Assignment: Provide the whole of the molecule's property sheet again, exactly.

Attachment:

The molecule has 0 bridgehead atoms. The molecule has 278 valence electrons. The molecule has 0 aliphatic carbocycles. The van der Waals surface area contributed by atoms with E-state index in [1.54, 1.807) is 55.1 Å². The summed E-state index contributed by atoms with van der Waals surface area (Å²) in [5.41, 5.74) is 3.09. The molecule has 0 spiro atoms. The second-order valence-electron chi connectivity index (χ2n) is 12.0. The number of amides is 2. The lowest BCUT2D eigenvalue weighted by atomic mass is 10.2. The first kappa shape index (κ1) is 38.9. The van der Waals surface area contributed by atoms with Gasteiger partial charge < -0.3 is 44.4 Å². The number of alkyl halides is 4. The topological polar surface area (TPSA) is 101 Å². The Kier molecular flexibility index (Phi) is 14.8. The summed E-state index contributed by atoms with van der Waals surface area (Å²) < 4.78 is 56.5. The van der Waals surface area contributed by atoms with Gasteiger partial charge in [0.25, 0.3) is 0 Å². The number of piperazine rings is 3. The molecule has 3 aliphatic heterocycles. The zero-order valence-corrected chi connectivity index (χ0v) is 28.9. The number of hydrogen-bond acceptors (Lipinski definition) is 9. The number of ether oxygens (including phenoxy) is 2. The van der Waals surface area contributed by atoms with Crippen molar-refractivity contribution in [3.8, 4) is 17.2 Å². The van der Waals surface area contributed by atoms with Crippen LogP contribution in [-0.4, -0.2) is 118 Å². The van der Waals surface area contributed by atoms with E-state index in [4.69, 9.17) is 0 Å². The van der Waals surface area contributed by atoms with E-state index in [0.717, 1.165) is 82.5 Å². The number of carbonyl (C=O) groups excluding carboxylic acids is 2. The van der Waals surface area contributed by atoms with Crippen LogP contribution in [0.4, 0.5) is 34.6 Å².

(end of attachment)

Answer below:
The molecule has 0 bridgehead atoms. The molecule has 278 valence electrons. The molecule has 0 aliphatic carbocycles. The van der Waals surface area contributed by atoms with E-state index in [1.54, 1.807) is 55.1 Å². The summed E-state index contributed by atoms with van der Waals surface area (Å²) in [5.41, 5.74) is 3.09. The molecule has 0 spiro atoms. The second-order valence-electron chi connectivity index (χ2n) is 12.0. The number of amides is 2. The lowest BCUT2D eigenvalue weighted by atomic mass is 10.2. The first kappa shape index (κ1) is 38.9. The van der Waals surface area contributed by atoms with Gasteiger partial charge < -0.3 is 44.4 Å². The number of alkyl halides is 4. The topological polar surface area (TPSA) is 101 Å². The Kier molecular flexibility index (Phi) is 14.8. The summed E-state index contributed by atoms with van der Waals surface area (Å²) < 4.78 is 56.5. The van der Waals surface area contributed by atoms with Gasteiger partial charge in [0.25, 0.3) is 0 Å². The number of piperazine rings is 3. The molecule has 3 aliphatic heterocycles. The zero-order valence-corrected chi connectivity index (χ0v) is 28.9. The number of hydrogen-bond acceptors (Lipinski definition) is 9. The number of ether oxygens (including phenoxy) is 2. The van der Waals surface area contributed by atoms with Crippen molar-refractivity contribution in [3.8, 4) is 17.2 Å². The van der Waals surface area contributed by atoms with Crippen LogP contribution in [-0.4, -0.2) is 118 Å². The van der Waals surface area contributed by atoms with E-state index in [4.69, 9.17) is 0 Å². The van der Waals surface area contributed by atoms with E-state index in [0.717, 1.165) is 82.5 Å². The number of carbonyl (C=O) groups excluding carboxylic acids is 2. The van der Waals surface area contributed by atoms with Crippen LogP contribution in [0.4, 0.5) is 34.6 Å².